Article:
Enlightenment proposed principles demonstrating that political life should be dedicated to the protection of rights common to all human beings, like the right to life, property, free speech, equal standing before law, for instance. In other words, a better world for human beings.
With Postmodernism (Bragues, 2006) , “the original Enlightenment legitimation of liberal democracy as the regime that best accords with reason is reduced to a mere cultural prejudice” and “the writings of Richard Rorty offer a promising medium to explore the question”.
In his work “Postmodern Bourgeois Liberalism”, Richard Rorty made distinction between Kantian and Hegelian people. For him, Kantians are those “who believe that there are things like anything intrinsic human dignity, human intrinsic rights and an ahistorical distinction between morality and prudence requirements”. On the other hand, the Hegelians think that “humanity is rather a biological concept than a moral one, that there is no human dignity that does not derive from the dignity of a specific community or a call to impartial criteria beyond the relative merits of different present or possible communities criteria that help us to evaluate these merits”.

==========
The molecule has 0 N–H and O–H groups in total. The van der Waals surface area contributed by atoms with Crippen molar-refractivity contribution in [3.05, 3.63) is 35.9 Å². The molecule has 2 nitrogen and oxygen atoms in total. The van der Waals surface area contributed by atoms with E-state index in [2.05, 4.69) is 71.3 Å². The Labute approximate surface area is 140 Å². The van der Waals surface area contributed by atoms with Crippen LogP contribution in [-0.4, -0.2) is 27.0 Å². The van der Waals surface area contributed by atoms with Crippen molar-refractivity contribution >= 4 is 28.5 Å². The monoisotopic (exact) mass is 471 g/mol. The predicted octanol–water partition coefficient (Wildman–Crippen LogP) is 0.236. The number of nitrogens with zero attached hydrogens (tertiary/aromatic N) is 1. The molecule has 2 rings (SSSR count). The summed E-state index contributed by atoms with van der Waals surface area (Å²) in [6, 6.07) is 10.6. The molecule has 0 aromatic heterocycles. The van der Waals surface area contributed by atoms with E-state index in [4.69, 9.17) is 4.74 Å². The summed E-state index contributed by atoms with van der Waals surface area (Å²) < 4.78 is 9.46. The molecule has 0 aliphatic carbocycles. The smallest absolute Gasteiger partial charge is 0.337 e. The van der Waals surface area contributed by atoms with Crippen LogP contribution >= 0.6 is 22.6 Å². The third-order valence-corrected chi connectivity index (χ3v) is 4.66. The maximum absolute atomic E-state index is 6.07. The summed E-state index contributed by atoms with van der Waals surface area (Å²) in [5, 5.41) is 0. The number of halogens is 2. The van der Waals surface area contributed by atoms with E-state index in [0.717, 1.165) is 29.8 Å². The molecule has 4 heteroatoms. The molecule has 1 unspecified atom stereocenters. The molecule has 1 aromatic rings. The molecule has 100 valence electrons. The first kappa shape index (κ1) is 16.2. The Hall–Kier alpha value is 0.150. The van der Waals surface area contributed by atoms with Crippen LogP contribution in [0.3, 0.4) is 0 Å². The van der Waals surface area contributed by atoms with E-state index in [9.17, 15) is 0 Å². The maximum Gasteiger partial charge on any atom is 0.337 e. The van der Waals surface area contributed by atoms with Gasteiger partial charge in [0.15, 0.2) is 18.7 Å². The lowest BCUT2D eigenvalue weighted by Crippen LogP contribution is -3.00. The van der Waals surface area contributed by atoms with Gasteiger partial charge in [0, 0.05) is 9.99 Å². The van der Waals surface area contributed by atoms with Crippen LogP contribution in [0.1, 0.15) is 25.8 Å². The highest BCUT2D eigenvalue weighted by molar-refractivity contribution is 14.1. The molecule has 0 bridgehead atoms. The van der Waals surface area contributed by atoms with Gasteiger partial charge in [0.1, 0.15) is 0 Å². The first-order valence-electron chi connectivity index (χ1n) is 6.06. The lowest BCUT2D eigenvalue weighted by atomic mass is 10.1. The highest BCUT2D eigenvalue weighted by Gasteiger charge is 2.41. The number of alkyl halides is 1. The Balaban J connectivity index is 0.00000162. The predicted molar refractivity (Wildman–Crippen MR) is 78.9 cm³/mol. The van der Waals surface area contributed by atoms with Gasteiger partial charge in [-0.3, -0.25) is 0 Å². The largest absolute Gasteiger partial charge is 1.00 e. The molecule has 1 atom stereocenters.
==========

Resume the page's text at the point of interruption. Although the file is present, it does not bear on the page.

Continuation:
According to Sorin Purec (2009) , the result of this division of opinions is “a fictional dispute over social responsibility where the Kantians criticizes any attempt to build moral on the interest of community, while Hegelians deny the need of reporting to a common interest of mankind”.
For Rorty, “If the Hegelians are right, then there are no ahistorical criteria for deciding when it is or is not a responsible act to desert a community”. He claimed that “it was Hegel who revealed the historicity of thought, liberating us from the idea of there being something greater beyond chance and the space-time coordinates we happen to occupy, namely a realm of eternal, unconditional truth”.
Bragues (2006) claims that:
“In the face of historicist streams of thought that have undermined the traditional Enlightenment moorings of liberal democracy, Richard Rorty has chosen not to rebuild those moorings with a more convincing form of reason. Instead, he has put his weight behind a form of historicism that ignores the permanent aspects of human experience”.
In short, there are no criteria to justify our moral decisions, because there are no foundations. He seems to agree with Friedrich Nietzsche (1844-1900) that “there are no facts, only interpretations”.
. BRAGUES, George. Richard Rorty’s Postmodern Case for Liberal Democracy: a Critique. Humanitas, XIX, 1-2 (2006). 159-181.